When you decide to buy a new car, it’s important to keep in mind more than just your monthly finance repayment. You’ll need to take into account the actual cost of running the car as well, which will involve a few surprise costs here and there.
We sat down with Michael Lindgren, CEO of Alliance Leasing, to discuss exactly what people should be looking out for when they’re buying a new car, and how much money they could be saving if they took out a novated lease.
So, what are these factors, and how do you spot them?
New is best
In days gone by, it was actually impressive when a car managed less than 15 litres per 100 kilometres in fuel consumption. It was even more pleasant if the annual service came out at less than $1,000. Now, with continuing development in the motoring arena, seeing fuel economy reaching closer to just 5 litres per 100 kilometres, and services under $500, cars are much more affordable to keep on the roads.
“The reason for this is that the car manufacturers are continually developing their cars to meet the market where things like fuel efficiency and emissions are in the spotlight,” said Michael.
“One of the most important things people overlook in the purchase of a car is the running costs.”
These running costs include things such as registration, a full tank of fuel and even something as simple as making sure the oil level is just right.
“Quite often we see older cars, say 2005-12 models, costing an absolute fortune to just keep on the road! Even though the driver doesn’t owe any finance on the vehicle, the fact that it costs so much to run proves less financially sound than getting a new car on a novated lease.”
While a new car might seem like it’s out of your reach at the moment, if you have a vehicle that’s more than a decade old sitting in your driveway that costs an arm and a leg to keep driving along, you could actually be saving money with an upgrade.
You don’t have to go for the fanciest model on the market, but it would certainly pay to make the move to a more fuel efficient engine, and even one with fixed-price servicing cost.
What are the affordable options?
To help you make the right choice, below are a couple of options for new vehicles that would save you a significant amount of money in the long run, and even more with a novated lease. All of the models are new cars, and the costs of financing takes into account 20,000 kilometres travelled each year over a five-year novated lease period.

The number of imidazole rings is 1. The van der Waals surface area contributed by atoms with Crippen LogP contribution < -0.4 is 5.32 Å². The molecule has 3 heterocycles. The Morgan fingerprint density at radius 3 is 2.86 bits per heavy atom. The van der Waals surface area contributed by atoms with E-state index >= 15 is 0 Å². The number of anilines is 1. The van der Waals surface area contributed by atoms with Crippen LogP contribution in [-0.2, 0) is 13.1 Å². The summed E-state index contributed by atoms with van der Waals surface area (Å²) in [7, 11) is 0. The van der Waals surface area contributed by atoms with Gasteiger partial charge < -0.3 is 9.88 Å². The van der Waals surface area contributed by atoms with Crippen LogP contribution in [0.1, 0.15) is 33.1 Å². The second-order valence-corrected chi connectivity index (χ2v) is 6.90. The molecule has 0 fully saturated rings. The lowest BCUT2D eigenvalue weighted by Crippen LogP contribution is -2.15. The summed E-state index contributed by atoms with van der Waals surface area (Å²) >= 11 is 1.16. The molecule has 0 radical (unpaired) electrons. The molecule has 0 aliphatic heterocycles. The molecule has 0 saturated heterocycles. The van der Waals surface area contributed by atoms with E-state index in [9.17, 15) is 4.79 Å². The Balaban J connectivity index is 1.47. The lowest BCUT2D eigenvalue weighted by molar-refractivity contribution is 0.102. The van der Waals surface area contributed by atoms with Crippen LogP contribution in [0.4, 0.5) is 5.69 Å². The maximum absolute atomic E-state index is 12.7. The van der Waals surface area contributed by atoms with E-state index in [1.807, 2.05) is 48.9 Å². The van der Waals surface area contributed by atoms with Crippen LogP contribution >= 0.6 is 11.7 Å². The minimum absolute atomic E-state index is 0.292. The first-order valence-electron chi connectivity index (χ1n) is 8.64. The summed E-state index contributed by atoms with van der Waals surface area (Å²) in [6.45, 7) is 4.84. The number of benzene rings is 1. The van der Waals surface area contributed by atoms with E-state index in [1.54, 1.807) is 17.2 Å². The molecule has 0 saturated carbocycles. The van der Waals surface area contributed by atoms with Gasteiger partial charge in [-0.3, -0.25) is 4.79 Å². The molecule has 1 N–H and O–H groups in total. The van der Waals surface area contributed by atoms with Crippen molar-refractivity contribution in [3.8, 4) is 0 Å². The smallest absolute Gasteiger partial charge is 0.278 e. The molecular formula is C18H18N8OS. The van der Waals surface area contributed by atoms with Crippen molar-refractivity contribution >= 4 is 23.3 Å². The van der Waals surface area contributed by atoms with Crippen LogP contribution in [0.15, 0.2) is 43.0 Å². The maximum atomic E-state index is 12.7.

The benefits of a novated lease include that we factor in all of the running costs for your car each year based on the number of kilometres you’re going to be doing. These are things like:
- Roadside assistance, and
1) Toyota Camry Altise
In order to keep things like the above in check each year, this car would cost around $6,000 to run annually. That’s just the running costs – and if finance is set at $470, you’ll be spending $970 on the car every month, instead of just the $470 you thought you needed in your budget.
With a novated lease, however, as you’re going to be paying off these things pre-tax from your salary, the same car, with the same conditions, would only end up costing you $771 per month. That’s a $200 saving, and it might mean a few more nice dinners out!
2) Mazda 3 Max Hatch
Another car that’s perfect for the family, or even for the kids as a cheap runabout vehicle, is the Mazda 3.
It’ll also work out to be cheaper than the above Camry, as it’s smaller and won’t wear as hard. Monthly running costs would equate to $460, with $420 going toward the finance of the car as well. That’s $880 a month, but on a novated lease, the figure would only come out to $700 because of pre-tax payments. Simple.
Do luxury cars differ?
It might not seem like it, but the costs of running a luxury car are not at all dissimilar to the costs of a more affordable family car. This is because the luxury manufacturers have spent a lot of time ensuring their new vehicles are fuel efficient and only require a service once a year.
Take the below options as examples, and you’ll notice that it’s not the running costs that change, but the monthly finance payments. If you can afford it, then getting into a luxury car won’t mean paying more to run your car, so it could end up being much more accessible.
1) Audi A4
A staple of the Audi range, this is a car that you’ll see a lot of around the country. There’s good reason for this, as it’s reliable and affordable, while maintaining that style and class that the marque always ensures.
The annual running costs of the A4 come out to the same as the Camry: $500. However, the finance payments are more, at $870. This means you’ll be paying $1370 a month for the car to be on the road, but on a novated lease, that’ll come down as low as $1,200. This might put it right in your affordability bracket.
2) BMW 320d
The BMW 3-series is a popular option for many European enthusiasts. It’s a small car but has so much practicality. This diesel variant, being a hardy engine, is also very cheap to run compared to some of the bigger engines around, at just $473 per month. With finance topping out at $1,000 per month, your total cost for budgeting purposes should be $1,473.
However, on a novated lease, you could be driving around in your own BMW for just $1,350.
What to consider in your budget
“If you plan to drive ‘x’ amount of kilometres and want to keep your car maintained, it will always cost you $x. The costs are unavoidable, and I believe that budgeting these costs into a weekly or monthly budget is the most important thing to consider when buying a car,” continued Michael.
“Fixed-price servicing, insurance and registration, and fuel efficiency are all factors that need to be budgeted for each year, along with your finance payments. At Alliance Leasing, we take care of that all for you, so you can maximise your savings before tax.”
To find out more, get in touch with our team and see what a novated lease could get you behind the wheel of.